U.S. safety regulators closed a four-year probe into power steering problems in almost 335,000 older Saturn Ions after General Motors Co (NYSE:GM) recalled the cars, which are also part of an unrelated recall of defective ignition switches linked to at least 13 deaths.
The U.S. National Highway Traffic Safety Administration, in documents filed in its online database over the weekend, said it was closing its probe into 2004 to 2007 model-year Ion cars after GM's recall of the vehicles last month. The U.S. safety agency initially opened a preliminary evaluation of the issue in January 2010.
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GM has been criticized for not acting fast enough on the consumer complaints surrounding recalls for the power steering issue as well as the defective switches linked to at least 13 deaths and the recall of 2.6 million vehicles.
The Ion was among the 1.5 million cars GM recalled on March 31 for possible loss of power steering. Three of the six models recalled, including the Chevrolet Cobalt and HHR, are also involved in the ignition-switch recall.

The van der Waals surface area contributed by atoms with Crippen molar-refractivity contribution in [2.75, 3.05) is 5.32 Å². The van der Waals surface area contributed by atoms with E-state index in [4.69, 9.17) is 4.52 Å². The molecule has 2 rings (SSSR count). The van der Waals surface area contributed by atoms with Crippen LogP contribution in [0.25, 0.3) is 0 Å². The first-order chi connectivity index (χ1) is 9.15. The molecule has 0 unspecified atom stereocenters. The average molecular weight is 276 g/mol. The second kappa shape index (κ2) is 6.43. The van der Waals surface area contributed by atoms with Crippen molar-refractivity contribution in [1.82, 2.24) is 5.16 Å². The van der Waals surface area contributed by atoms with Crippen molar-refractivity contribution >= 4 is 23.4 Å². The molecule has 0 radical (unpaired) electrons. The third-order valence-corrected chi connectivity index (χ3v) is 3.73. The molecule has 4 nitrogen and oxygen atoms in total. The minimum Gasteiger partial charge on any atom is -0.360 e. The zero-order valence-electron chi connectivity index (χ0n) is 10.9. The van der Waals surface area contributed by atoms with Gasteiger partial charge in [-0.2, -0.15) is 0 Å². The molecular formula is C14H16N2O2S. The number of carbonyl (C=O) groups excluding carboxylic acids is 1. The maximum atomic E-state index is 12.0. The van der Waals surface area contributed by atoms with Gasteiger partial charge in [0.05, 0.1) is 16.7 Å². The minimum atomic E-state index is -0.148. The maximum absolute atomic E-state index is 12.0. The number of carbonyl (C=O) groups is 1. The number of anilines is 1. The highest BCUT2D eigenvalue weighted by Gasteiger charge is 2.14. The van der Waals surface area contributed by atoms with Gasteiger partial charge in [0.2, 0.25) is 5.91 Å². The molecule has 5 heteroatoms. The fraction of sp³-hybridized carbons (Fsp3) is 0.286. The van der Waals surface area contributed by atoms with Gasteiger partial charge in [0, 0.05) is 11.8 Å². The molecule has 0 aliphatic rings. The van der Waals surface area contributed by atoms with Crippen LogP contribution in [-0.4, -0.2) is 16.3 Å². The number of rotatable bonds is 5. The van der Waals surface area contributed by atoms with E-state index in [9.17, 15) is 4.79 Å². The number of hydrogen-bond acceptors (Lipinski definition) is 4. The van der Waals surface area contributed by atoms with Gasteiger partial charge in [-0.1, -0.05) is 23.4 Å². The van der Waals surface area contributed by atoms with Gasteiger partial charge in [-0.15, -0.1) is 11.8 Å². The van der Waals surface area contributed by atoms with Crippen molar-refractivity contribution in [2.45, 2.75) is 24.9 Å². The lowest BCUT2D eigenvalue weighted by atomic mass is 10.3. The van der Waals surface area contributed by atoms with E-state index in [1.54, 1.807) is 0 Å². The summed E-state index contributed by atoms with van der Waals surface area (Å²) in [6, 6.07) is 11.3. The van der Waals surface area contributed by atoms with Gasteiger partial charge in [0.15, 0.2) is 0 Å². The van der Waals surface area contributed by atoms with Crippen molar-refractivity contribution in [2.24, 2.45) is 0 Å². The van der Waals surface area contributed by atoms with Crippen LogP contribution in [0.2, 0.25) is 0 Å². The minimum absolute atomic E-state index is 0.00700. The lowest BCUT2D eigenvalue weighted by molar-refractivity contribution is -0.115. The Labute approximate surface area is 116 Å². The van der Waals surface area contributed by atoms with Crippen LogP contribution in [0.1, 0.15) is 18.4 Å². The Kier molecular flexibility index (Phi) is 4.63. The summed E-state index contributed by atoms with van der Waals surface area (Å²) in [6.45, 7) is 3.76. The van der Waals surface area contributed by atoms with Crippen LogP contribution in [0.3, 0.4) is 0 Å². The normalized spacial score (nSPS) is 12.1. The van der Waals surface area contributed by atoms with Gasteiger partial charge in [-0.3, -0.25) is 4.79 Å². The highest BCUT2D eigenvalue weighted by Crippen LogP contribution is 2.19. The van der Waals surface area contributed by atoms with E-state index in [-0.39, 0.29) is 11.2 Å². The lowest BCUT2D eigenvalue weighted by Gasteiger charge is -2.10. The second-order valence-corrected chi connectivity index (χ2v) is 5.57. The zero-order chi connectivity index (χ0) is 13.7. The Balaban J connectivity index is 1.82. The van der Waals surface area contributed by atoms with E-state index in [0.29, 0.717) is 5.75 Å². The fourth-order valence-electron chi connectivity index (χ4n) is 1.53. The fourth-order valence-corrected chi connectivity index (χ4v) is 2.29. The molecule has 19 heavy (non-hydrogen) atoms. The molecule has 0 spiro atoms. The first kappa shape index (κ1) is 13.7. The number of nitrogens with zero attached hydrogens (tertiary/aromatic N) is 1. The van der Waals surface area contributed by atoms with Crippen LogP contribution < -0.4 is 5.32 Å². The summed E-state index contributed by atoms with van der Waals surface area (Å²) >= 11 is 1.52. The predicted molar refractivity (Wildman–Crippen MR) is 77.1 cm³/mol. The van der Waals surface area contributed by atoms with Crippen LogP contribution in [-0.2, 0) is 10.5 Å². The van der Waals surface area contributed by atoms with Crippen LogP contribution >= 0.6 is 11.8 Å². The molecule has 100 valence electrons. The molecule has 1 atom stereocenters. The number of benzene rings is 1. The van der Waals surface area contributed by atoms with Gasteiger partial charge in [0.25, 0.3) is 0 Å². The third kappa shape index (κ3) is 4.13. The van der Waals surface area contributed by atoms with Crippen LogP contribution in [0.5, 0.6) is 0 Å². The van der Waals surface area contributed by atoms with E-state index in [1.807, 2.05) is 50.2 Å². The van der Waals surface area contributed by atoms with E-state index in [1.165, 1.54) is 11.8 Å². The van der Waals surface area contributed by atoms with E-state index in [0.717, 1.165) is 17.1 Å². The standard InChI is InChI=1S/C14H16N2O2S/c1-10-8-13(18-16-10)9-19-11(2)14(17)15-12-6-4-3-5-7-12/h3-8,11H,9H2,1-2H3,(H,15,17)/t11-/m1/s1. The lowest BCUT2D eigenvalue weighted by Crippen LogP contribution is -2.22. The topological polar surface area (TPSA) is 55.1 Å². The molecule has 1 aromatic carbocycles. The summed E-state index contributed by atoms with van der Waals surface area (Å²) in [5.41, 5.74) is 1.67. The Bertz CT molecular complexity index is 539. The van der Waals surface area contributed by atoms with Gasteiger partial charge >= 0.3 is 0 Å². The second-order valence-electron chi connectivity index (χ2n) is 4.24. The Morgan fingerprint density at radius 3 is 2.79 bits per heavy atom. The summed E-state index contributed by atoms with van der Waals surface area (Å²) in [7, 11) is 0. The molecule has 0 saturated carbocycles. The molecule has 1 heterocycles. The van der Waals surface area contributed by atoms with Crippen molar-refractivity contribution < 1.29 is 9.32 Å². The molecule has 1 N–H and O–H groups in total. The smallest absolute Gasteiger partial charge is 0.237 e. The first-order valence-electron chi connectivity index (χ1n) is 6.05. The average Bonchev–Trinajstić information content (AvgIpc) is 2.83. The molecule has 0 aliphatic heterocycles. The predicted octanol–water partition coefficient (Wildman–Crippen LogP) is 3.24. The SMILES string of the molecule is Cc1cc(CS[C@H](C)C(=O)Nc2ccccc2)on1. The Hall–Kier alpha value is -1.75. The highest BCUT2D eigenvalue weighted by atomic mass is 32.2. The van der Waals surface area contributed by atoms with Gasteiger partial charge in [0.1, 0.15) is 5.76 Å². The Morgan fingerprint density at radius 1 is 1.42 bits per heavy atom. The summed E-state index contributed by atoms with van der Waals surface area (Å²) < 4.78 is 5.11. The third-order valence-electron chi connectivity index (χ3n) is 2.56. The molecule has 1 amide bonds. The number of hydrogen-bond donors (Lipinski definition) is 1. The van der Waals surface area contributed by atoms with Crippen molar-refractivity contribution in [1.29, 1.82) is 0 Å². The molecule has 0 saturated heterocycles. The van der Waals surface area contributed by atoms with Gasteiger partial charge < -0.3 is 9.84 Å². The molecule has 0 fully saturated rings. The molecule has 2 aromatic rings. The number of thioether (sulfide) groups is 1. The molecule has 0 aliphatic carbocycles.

On March 31, when GM announced the power-steering recall, GM global vehicle safety chief Jeff Boyer acknowledged the company had previously recalled other cars with the same issue and GM "did not do enough."
NHTSA also has come under fire for not pushing GM to recall cars affected in the switch and power steering issues. In the Ion power steering recall, NHTSA said it found 4,787 complaints and 30,560 warranty claims related to the issue, resulting in a complaint rate of 14.3 incidents per thousand vehicles and a warranty claim rate of 9.1 percent.
There were 12 crashes related to the Ion steering issue, two resulting in injuries to the drivers, according to the NHTSA documents.
Three of the crashes reported occurred in parking lots, six occurred while turning at street intersections and one on a highway exit ramp, according to the NHTSA documents. The crashes in parking lots or intersections all occurred at speeds of less than 30 miles per hour, while the incident on the highway exit ramp involved impact into a guard rail at about 35 mph.
GM said if power steering assist is lost, a message is displayed on the dash and a chime sounds to inform the driver.
"GM indicated that steering control can be maintained in manual (unassisted) steering mode, but would require greater driver effort at low vehicle speeds, which could increase the risk of a crash," according to the NHTSA documents.